Since \(\sec(t) = \dfrac{1}{\cos(t)}\), and the period of the cosine function is \(2\pi\), we conclude that the period of the secant function is also \(2\pi\).

Activity 2.25 (The Graph of the Secant Function)

We will use the Geogebra Applet with the following web address: http://gvsu.edu/s/Zn This applet will show how the graph of the secant function is related to the graph of the cosine function. In the applet, the graph of \(y = \cos(t)\) is shown and is left fixed. We generate points on the graph of \(y = \sec(t)\) by using the slider for t. For each value of \(t\), a vertical line is drawn from the point \((t, \cos(t))\) to the point \((t, \sec(t))\). Notice how these points indicate that the graph of the secant function has vertical asymptotes at \(t = \dfrac{\pi}{2}, t = \dfrac{3\pi}{2}\) and \(\dfrac{5\pi}{2}\).

- Use a graphing utility to draw the graph of \(y = \sec(t)\) using \(-\dfrac{\pi}{2} \leq x \leq \dfrac{\pi}{2}\) and \(-10 \leq y \leq 10\).
**Note**: It may be necessary to use \(\sec(x) = \dfrac{1}{\cos(x)}\) - Use a graphing utility to draw the graph of \(y = \sec(t)\) using \(-\dfrac{3\pi}{2} \leq x \leq \dfrac{3\pi}{2}\) and \(-10 \leq y \leq 10\).
- The work in Activity 2.25 and Figure \(\PageIndex{2}\) can be used to help answer the questions in Exercise \(\PageIndex{3}\).
Figure \(\PageIndex{2}\): Graph of One Period of \(y = \sec(t)\) with \(0 \ leq x \ leq 2\pi\)

Exercise \(\PageIndex{4}\)

- Is the graph in Figure \(\PageIndex{2}\) consistent with the graphs from Activity 2.25?
- Why is the graph of \(y = \sec(t)\) above the x-axis when \(-\dfrac{\pi}{2} \leq x \leq \dfrac{\pi}{2}\)?
- Why is the graph of \(y = \sec(t)\) below the x-axis when \(\dfrac{\pi}{2} \leq x \leq \dfrac{3\pi}{2}\)
- What is the range of the secant function?

**Answer**-
All of the graphs are consistent.

Since \(\sec(x) = \dfrac{1}{\cos(x)}\), we see that \(\sec(x) > 0\) if and only if \(\cos(x) > 0\). So the graph of \(y = \sec(x)\) is above the \(x\)-axis if and only if the graph of \(y = \cos(x)\) is above the \(x\)-axis.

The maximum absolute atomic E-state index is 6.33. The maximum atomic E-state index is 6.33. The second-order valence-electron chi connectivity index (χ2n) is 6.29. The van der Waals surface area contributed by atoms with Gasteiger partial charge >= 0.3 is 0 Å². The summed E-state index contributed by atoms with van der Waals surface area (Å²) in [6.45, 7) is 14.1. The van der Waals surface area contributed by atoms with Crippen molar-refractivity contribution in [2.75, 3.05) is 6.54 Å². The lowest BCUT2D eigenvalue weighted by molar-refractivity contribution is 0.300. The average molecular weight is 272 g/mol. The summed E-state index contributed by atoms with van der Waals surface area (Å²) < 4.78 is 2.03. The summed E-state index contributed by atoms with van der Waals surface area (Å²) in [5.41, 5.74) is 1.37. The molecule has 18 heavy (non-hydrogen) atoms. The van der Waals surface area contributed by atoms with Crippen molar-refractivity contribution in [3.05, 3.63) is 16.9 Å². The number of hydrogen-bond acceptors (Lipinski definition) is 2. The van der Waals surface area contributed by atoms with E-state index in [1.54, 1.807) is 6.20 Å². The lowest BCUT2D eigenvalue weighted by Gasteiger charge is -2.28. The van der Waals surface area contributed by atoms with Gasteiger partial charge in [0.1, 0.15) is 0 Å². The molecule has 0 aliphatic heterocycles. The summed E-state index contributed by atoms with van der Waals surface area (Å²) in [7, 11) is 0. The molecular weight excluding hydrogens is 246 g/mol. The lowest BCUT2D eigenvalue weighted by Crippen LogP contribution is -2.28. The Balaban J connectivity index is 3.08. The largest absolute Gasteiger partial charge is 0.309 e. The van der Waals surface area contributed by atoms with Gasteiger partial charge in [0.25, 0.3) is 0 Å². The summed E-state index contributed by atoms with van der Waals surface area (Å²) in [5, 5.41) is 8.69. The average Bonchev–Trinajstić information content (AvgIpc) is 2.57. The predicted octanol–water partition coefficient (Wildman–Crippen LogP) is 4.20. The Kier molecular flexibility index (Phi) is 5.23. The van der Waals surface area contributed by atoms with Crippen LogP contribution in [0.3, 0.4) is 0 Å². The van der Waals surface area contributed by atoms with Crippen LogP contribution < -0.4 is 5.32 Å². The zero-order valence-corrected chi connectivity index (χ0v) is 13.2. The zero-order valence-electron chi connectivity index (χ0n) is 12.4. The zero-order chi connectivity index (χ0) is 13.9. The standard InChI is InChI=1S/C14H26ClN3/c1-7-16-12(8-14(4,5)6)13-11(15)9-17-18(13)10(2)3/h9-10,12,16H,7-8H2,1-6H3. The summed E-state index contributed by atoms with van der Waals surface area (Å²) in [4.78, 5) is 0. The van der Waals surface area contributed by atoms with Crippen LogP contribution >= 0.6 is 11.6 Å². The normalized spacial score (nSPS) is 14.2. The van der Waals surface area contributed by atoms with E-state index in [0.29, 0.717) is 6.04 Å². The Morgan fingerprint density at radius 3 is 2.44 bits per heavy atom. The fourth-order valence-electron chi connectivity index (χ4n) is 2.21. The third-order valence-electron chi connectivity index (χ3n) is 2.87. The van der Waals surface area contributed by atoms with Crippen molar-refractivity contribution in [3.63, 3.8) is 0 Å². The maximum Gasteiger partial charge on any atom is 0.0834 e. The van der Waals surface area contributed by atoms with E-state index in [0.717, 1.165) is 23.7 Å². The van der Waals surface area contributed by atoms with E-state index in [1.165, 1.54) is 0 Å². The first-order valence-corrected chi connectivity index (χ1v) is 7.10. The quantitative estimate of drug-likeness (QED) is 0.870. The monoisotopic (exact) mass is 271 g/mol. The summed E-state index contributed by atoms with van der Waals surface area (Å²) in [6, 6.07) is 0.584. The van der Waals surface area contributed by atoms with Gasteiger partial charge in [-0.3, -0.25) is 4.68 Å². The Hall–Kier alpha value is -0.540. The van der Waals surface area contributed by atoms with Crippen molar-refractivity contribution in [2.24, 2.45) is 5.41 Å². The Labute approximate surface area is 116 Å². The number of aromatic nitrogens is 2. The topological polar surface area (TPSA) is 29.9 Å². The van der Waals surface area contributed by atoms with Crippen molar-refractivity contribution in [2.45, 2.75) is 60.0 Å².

3. Since \(\sec(x) = \dfrac{1}{\cos(x)}\), we see that \(\sec(x) < 0\) if and only if \(\cos(x) < 0\). So the graph of \(y = \sec(x)\) is below the \(x\)-axis if and only if the graph of \(y = \cos(x)\) is above the \(x\)-axis.

The key is that \(\sec(x) = \dfrac{1}{\cos(x)}\). Since \(-1 \leq \cos(x) \leq 1\), we conclude that \(\sec(x) \geq 1\) when \(\cos(x) > 0\) and \(\sec(x) \leq -1\) when \(\cos(x) < 0\). Since the graph of the secant function has vertical asymptotes, we see that the range of the secant function consists of all real numbers \(y\) for which \(y \geq 1\) or \(y \leq -1\). This can also be seen on the graph of \(y = \sec(x)\).

Summary

*In this section, we studied the following important concepts and ideas:*

**The Tangent Function**. Table 2.5 shows some of the important characteristics of the tangent function. We have already discussed most of these items, but the last two items in this table will be explored in Exercise (1) and Exercise (2). A graph of three periods of the tangent function is shown in Figure \(\PageIndex{3}\).

\(y = \tan(t)\) | \(y = \sec(t)\) | |

period | \(\pi\) | \(2\pi\) |

domain | real numbers \(t\) with \(t \neq \dfrac{\pi}{2}+k\pi\) for every integer \(k\) | real numbers \(t\) with \(t \neq \dfrac{\pi}{2}+k\pi\) for every integer \(k\) |

\(y\)-intercept | \((0, 0)\) | \((0, 1)\) |

\(x\)-intercepts | \(t = k\pi\), where \(k\) is some integer | none |

symmetry | with respect to the origin | with respect to the \(y\)-axis |

Table 2.5: Properties of the Tangent and Secant Functions

Figure \(\PageIndex{3}\): Graph of \(y = \tan(t)\)

Figure \(\PageIndex{4}\): Graph of \(y = \sec(t)\)

**The Secant Function**. Table 2.5 shows some of the important characteristics of the secant function. The symmetry of the secant function is explored in Exercise (3). Figure 2.29 shows a graph of the secant function.

**The Cosecant Function**. The graph of the cosecant function is studied in a way that is similar to how we studied the graph of the secant function. This is done in Exercises (4), (5), and (6). Table 2.6 shows some of the important characteristics of the cosecant function. The symmetry of the cosecant function is explored in Exercise (3). Figure 2.30 shows a graph of the cosecant function.

**The Cotangent Function**. The graph of the cosecant function is studied in a way that is similar to how we studied the graph of the tangent function. This is done in Exercises (7), (8), and (9). Table 2.6 shows some of the important characteristics of the cotangent function. The symmetry of the cotangent function is explored in Exercise (3). Figure 2.31 shows a graph of the cotangent function.

\(y = \csc(t)\) | \(y = \cot(t)\) | |
---|---|---|

period | \(2\pi\) | \(\pi\) |

domain | real numbers \(t\) with \(t \neq k\pi\) for every integer \(k\) | real numbers \(t\) with \(t \neq k\pi\) for every integer \(k\) |

range | \(|y| \geq 1\) | all real numbers |

\(y\)-intercept | none | none |

\(x\)-intercepts | none | \(t = \dfrac{\pi}{2}+k\pi\) where \(k\) is an integer |

symmetry | with respect to the origin | with respect to the origin |

Table 2.6: Properties of the Cosecant and Cotangent Functions

Figure \(\PageIndex{5}\): Graph of \(y = \csc(t)\)

Figure \(\PageIndex{6}\): Graph of \(y = \cot(t)\)